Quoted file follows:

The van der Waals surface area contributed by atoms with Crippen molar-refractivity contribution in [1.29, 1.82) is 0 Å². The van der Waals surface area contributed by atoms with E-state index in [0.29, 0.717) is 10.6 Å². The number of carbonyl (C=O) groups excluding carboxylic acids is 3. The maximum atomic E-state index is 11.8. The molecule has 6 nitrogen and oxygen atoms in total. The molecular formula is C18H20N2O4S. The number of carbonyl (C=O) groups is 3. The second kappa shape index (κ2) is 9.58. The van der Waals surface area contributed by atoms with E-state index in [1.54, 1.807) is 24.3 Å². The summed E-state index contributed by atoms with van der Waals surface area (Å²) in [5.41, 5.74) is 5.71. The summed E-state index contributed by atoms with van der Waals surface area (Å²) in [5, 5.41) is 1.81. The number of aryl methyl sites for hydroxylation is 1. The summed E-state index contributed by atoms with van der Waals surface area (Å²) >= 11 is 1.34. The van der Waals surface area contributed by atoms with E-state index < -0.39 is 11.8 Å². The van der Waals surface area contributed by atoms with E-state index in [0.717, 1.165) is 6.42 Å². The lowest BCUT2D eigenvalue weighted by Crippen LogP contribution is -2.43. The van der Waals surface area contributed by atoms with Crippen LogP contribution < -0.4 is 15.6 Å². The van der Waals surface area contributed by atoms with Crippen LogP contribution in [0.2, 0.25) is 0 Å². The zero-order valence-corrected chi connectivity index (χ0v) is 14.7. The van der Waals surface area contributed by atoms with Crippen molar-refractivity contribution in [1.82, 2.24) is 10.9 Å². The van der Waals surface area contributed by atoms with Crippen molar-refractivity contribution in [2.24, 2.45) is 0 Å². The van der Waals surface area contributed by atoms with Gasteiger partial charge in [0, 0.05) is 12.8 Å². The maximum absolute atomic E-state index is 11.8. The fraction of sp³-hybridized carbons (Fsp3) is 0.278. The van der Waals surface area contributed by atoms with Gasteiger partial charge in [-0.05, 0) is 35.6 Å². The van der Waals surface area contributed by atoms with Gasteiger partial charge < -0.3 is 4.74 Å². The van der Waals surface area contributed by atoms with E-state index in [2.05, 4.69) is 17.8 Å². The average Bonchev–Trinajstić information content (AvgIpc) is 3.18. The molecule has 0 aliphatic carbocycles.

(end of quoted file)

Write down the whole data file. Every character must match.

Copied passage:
The van der Waals surface area contributed by atoms with Crippen molar-refractivity contribution in [1.29, 1.82) is 0 Å². The van der Waals surface area contributed by atoms with E-state index in [0.29, 0.717) is 10.6 Å². The number of carbonyl (C=O) groups excluding carboxylic acids is 3. The maximum atomic E-state index is 11.8. The molecule has 6 nitrogen and oxygen atoms in total. The molecular formula is C18H20N2O4S. The number of carbonyl (C=O) groups is 3. The second kappa shape index (κ2) is 9.58. The van der Waals surface area contributed by atoms with E-state index in [1.54, 1.807) is 24.3 Å². The summed E-state index contributed by atoms with van der Waals surface area (Å²) in [5.41, 5.74) is 5.71. The summed E-state index contributed by atoms with van der Waals surface area (Å²) in [5, 5.41) is 1.81. The number of aryl methyl sites for hydroxylation is 1. The summed E-state index contributed by atoms with van der Waals surface area (Å²) >= 11 is 1.34. The van der Waals surface area contributed by atoms with E-state index < -0.39 is 11.8 Å². The van der Waals surface area contributed by atoms with E-state index in [0.717, 1.165) is 6.42 Å². The lowest BCUT2D eigenvalue weighted by Crippen LogP contribution is -2.43. The van der Waals surface area contributed by atoms with Crippen LogP contribution < -0.4 is 15.6 Å². The van der Waals surface area contributed by atoms with Crippen LogP contribution in [0.2, 0.25) is 0 Å². The zero-order valence-corrected chi connectivity index (χ0v) is 14.7. The van der Waals surface area contributed by atoms with Crippen molar-refractivity contribution in [1.82, 2.24) is 10.9 Å². The van der Waals surface area contributed by atoms with Crippen molar-refractivity contribution in [2.24, 2.45) is 0 Å². The van der Waals surface area contributed by atoms with Gasteiger partial charge in [0, 0.05) is 12.8 Å². The maximum absolute atomic E-state index is 11.8. The fraction of sp³-hybridized carbons (Fsp3) is 0.278. The van der Waals surface area contributed by atoms with Gasteiger partial charge in [-0.05, 0) is 35.6 Å². The van der Waals surface area contributed by atoms with Gasteiger partial charge < -0.3 is 4.74 Å². The van der Waals surface area contributed by atoms with E-state index in [2.05, 4.69) is 17.8 Å². The average Bonchev–Trinajstić information content (AvgIpc) is 3.18. The molecule has 0 aliphatic carbocycles.